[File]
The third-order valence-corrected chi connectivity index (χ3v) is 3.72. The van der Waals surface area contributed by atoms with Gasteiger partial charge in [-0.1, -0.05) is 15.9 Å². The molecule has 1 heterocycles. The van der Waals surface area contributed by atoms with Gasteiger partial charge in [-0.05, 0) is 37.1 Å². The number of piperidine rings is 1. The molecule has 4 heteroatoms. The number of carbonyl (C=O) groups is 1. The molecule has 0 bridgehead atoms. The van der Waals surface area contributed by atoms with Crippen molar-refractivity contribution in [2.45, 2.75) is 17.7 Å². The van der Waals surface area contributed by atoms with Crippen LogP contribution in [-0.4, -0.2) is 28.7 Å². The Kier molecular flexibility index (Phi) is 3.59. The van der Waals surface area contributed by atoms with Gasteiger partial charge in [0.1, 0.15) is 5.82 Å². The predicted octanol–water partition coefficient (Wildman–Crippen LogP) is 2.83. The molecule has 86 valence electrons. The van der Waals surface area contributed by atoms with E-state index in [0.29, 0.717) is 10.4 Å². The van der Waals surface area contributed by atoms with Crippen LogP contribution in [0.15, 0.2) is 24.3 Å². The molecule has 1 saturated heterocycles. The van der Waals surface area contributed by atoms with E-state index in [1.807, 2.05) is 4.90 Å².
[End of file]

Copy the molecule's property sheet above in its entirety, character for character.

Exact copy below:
The third-order valence-corrected chi connectivity index (χ3v) is 3.72. The van der Waals surface area contributed by atoms with Gasteiger partial charge in [-0.1, -0.05) is 15.9 Å². The molecule has 1 heterocycles. The van der Waals surface area contributed by atoms with Gasteiger partial charge in [-0.05, 0) is 37.1 Å². The number of piperidine rings is 1. The molecule has 4 heteroatoms. The number of carbonyl (C=O) groups is 1. The molecule has 0 bridgehead atoms. The van der Waals surface area contributed by atoms with Crippen molar-refractivity contribution in [2.45, 2.75) is 17.7 Å². The van der Waals surface area contributed by atoms with Crippen LogP contribution in [-0.4, -0.2) is 28.7 Å². The Kier molecular flexibility index (Phi) is 3.59. The van der Waals surface area contributed by atoms with Gasteiger partial charge in [0.1, 0.15) is 5.82 Å². The predicted octanol–water partition coefficient (Wildman–Crippen LogP) is 2.83. The molecule has 86 valence electrons. The van der Waals surface area contributed by atoms with E-state index in [0.29, 0.717) is 10.4 Å². The van der Waals surface area contributed by atoms with Crippen LogP contribution in [0.15, 0.2) is 24.3 Å². The molecule has 1 saturated heterocycles. The van der Waals surface area contributed by atoms with E-state index in [1.807, 2.05) is 4.90 Å².